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Lighting Up Time in Bulgaria

Drivers in Bulgaria must switch their car lights on from 1st November. According to the Traffic Act in Bulgaria, all drivers must put their vehicle's lights on whilst driving at any time, including daylight hours. This applies from 1 November to the 1 March 2010.Failure to have your lights on will result in a fine.


Get Prepared

It may be a good idea to give your vehicle a good check over for lights, winter tyres, windscreen wipers, batteries... to make sure you don't get caught out on a spot check by the Bulgarian Traffic Police. Also have a 'Winter Kit' ready and include a small shoval,scrapers and small brush to clear snow and keep it in the car for any unexpected snow fall.In an area prone to heavy snow falls it can come at anytime and quickly make roads hazardous so always be on your guard when travelling out.

Legalisation of Daytime Running Lights

From 2011 all new cars and small vans sold in the EU will have to be fitted with daytime lights, after studies showing that so-called Daytime Running Lights (DRL) can help improve road safety by increasing visibility.Later in August 2012 new buses and trucks will follow.Vehicles already in existance do not need to be rectified.

DRLs are automatically switched on when the engine is started. Because they consume low amounts of energy - around 30 percent less than normal driving lights - they are also considered to be environmentally friendly.They are not designed for drivers to see the roads but help other road users see oncoming traffic. Scandinavian countries were among the first to introduce mandatory daytime lights for cars, and their experience shows that their effect on road safety is "very positive," officials in Brussels said. "The introduction of Daytime Running Light for new vehicles will make a positive contribution to our goal of reducing fatalities on European roads whilst being more fuel efficient then existing lights," said Gunter Verheugen, the EU's enterprise and industry commissioner.The legalisation of DRL already exists in some form in 17 other EU countries.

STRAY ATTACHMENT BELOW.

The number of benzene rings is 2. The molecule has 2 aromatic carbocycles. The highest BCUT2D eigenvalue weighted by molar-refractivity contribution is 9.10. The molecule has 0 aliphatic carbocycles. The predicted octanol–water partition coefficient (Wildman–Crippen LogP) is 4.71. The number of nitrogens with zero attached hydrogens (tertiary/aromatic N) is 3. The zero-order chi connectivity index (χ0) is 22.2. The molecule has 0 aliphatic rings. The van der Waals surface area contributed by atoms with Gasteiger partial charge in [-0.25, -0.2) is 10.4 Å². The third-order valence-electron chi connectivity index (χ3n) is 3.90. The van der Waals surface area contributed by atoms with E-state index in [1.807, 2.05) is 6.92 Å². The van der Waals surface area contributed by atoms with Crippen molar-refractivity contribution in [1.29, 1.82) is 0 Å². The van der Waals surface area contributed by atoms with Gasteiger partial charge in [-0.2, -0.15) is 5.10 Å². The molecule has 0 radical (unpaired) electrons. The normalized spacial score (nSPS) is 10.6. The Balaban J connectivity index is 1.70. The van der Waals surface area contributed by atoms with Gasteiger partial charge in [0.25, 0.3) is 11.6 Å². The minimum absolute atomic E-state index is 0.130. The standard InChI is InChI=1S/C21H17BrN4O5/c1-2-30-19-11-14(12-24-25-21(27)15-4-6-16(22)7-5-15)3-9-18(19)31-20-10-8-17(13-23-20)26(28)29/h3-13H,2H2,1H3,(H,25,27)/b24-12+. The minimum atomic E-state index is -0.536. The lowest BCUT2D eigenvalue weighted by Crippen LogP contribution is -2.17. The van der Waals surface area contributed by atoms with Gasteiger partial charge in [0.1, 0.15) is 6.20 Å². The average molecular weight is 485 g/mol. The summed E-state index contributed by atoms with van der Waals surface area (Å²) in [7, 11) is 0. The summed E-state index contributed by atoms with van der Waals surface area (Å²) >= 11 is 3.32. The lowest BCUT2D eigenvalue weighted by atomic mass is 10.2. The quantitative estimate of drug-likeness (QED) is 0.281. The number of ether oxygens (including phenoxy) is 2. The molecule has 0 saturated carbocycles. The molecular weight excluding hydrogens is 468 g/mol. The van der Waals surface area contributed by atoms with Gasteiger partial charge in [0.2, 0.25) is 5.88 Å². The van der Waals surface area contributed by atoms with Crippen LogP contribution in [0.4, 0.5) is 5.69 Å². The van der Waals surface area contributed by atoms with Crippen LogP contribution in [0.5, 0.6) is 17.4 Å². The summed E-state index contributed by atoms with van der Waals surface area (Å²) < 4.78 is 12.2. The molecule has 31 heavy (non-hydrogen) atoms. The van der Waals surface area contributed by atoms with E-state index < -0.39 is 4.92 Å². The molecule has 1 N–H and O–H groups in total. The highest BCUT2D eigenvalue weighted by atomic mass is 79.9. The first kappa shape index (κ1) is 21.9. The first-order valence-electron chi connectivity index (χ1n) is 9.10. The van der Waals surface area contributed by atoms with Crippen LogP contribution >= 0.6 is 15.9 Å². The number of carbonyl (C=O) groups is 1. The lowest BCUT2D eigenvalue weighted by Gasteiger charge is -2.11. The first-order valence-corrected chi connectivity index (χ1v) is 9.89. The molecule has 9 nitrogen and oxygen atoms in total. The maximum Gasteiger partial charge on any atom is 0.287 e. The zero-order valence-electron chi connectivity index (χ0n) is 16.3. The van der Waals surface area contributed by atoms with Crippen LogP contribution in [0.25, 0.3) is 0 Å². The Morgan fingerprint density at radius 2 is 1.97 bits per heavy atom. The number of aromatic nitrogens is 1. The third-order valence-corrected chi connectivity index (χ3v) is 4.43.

In May, the commission proposed fitting all new cars with high- tech stabilising, braking and safety-warning systems as from 2012. Both initiatives are designed to improve road safety and help the EU meet its target of halving the number of road casualties.

However car makers have had strong oposition to this new law,claiming drivers at night will not remember to switch headlights on, also cause confusion by other road users between these lights and fog lamps.The law still needs to be approved by both European parliment and Ministries but is expected to pass.